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US Lawmakers, Officials Discuss Islamic Extremism in Central Asia - 2003-10-29

Members of Congress are expressing concern that a perceived lack of legitimacy is undermining the efforts of Central Asian countries to combat radical Islamic insurgencies. Lawmakers and government officials discussed the matter during a hearing on Capitol Hill.

Congresswoman Ileana Ros-Lehtinen, who chairs the House of Representatives' Subcommittee on Central Asia, opened the hearing by saying religious extremism and terrorism have been among the major threats to the former Soviet states of Central Asia since the collapse of the Soviet bloc in 1991.

"A brand of radical, international Islam, Wahhabism, gave birth to many radical movements including the Islamic Movement of Uzbekistan," she said. "The former's views are highly radical, advocating the overthrow of governments throughout the Muslim world and their replacement by an Islamic state."

The Republican lawmaker noted that the United States has maintained close ties with the former Soviet states of Uzbekistan, Tajikistan, Kazakhstan, and Kyrgyzstan since the September 11 terrorist attacks and the subsequent, U.S.-led intervention in nearby Afghanistan.

But she also said Central Asian countries have used the radical threat to justify clamping down on political dissidents, something she insisted has undermined the legitimacy of their governments as well as the war on terrorism.

"The reliance of governments, through the region, on force to meet the challenge posed by these radicals does not only fail to adequately address the problem of Islamic extremism, but it does not bode well for the prospects of democratic reform in the five countries of the Central Asian region, given the use of force to also stifle peaceful, political dissent," Ms. Ros-Lehtinen went on to say.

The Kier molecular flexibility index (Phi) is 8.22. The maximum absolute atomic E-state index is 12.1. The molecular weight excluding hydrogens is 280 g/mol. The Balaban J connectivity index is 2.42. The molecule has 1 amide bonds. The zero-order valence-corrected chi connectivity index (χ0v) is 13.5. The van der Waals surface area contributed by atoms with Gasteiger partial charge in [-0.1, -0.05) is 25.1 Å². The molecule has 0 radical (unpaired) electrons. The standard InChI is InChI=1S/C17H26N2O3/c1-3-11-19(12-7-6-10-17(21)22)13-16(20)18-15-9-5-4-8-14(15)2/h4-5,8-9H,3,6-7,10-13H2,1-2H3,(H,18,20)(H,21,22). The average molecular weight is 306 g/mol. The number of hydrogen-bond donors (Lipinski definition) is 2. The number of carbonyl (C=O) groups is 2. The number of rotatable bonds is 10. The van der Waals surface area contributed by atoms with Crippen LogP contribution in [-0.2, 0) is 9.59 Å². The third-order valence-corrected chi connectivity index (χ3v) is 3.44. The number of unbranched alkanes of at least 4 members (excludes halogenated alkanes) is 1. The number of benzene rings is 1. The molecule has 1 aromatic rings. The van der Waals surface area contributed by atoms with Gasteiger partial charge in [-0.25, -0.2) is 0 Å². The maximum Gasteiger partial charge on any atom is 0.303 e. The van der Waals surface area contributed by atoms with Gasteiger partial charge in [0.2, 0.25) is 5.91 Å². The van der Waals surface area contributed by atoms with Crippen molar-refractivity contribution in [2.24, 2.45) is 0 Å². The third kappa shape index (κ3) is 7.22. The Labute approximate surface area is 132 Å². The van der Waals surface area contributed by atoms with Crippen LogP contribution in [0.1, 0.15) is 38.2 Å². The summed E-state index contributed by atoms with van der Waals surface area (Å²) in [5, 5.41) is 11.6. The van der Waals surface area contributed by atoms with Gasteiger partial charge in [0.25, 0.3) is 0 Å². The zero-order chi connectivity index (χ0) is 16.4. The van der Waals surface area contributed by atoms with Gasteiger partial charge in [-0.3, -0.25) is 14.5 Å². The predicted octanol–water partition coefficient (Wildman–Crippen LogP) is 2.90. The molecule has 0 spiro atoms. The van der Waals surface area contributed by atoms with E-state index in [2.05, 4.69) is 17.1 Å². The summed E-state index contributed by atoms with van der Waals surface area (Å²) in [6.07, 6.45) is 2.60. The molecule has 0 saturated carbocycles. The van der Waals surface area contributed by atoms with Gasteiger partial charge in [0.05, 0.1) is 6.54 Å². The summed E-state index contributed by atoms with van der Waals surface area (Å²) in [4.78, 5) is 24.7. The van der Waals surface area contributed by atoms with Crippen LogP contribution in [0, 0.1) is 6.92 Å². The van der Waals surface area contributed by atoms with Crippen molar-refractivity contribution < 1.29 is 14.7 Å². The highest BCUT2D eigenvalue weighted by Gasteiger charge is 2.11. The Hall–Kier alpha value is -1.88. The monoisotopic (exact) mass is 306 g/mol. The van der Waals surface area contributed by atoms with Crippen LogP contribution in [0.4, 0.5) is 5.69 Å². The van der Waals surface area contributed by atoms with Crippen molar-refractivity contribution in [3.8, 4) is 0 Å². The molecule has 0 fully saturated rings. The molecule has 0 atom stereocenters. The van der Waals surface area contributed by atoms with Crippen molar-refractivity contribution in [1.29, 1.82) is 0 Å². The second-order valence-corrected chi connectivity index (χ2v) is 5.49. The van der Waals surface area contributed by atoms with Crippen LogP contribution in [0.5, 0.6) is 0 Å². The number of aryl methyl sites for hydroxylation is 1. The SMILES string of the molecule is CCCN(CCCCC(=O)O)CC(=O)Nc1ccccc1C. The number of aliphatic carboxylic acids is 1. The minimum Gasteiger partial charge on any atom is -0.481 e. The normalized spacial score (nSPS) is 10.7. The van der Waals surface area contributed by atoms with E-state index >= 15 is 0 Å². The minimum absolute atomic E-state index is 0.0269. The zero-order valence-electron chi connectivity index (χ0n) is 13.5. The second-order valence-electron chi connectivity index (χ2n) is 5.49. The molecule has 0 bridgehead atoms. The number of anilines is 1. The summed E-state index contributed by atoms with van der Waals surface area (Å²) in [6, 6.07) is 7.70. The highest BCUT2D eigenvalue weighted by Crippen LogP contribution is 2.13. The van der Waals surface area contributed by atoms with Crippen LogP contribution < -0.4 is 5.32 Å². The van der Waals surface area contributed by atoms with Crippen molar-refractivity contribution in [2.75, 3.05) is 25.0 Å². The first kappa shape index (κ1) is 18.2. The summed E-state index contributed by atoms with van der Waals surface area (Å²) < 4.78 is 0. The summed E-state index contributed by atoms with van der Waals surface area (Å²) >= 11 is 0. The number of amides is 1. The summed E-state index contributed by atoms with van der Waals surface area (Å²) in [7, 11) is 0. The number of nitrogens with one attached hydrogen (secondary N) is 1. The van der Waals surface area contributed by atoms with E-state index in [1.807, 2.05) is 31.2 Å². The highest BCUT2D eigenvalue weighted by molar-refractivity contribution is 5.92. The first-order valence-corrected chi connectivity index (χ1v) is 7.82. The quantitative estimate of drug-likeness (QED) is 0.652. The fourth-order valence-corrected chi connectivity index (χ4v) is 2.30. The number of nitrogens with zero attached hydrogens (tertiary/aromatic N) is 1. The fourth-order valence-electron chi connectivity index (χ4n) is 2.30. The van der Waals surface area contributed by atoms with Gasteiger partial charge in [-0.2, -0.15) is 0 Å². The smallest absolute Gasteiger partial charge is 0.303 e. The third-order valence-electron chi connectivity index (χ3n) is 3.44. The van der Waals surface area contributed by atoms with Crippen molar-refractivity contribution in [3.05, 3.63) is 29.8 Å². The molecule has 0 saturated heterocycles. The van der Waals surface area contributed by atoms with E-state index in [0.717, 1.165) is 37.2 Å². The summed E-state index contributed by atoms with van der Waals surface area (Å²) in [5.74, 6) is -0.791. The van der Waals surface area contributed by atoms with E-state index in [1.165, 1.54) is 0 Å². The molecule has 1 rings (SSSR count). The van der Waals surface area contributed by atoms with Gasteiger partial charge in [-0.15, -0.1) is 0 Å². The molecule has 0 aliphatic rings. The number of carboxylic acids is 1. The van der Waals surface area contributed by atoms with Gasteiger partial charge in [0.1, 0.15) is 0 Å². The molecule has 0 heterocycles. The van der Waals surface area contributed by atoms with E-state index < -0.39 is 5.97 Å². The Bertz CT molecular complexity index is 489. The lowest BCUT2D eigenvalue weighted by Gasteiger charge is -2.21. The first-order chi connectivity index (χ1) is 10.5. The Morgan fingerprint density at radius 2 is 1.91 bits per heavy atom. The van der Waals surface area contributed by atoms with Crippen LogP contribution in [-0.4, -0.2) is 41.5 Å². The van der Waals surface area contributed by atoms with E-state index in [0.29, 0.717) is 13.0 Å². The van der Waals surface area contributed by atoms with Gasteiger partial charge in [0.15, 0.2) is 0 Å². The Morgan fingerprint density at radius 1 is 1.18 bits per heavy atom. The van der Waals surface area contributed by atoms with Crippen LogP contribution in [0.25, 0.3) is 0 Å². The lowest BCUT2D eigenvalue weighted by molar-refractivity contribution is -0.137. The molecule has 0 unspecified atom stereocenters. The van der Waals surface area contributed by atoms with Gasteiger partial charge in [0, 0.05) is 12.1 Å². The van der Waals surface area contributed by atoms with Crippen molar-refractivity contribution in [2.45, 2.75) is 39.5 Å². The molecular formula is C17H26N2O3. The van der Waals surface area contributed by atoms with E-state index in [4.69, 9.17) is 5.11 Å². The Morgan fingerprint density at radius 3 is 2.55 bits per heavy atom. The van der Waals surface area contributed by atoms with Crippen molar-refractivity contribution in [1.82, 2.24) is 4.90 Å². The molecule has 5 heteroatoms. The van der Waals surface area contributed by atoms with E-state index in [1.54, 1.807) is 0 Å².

All the committee members in attendance, Democrats and Republicans, agreed that the Central Asian republics need to allow political liberalization.

The speakers were especially critical of Uzbek President Islam Karimov and his family. They noted that Mr. Karimov's government has secured an Interpol arrest warrant against his former son-in-law, Mansur Maqsudi, who is wanted at home on fraud charges and now lives in the United States.

"This is obviously not only an abuse of power by the Uzbek president, this not only has political overtones, but personal overtones as well, and Interpol should not be used for that purpose," said Democrat Congresswoman Shelley Berkley. Assistant Secretary of State Elizabeth Jones agreed with the lawmakers that progress toward political reform has been slow and uneven in Central Asia. She addressed concerns that political repression may boost the popularity of radical Islamic movements.

"We talk to these governments at various levels with all of the intensity that we can muster about the importance of not generating new recruits for these terrorist organizations, and particularly about the role of repression in generating potential new recruits," she said.

Secretary Jones said she hopes Congress will approve the Bush Administration's plan to spend $100 million on educational and exchange programs in Central Asia. These, she said, will strengthen civil society and help promote market-based democracy in the region.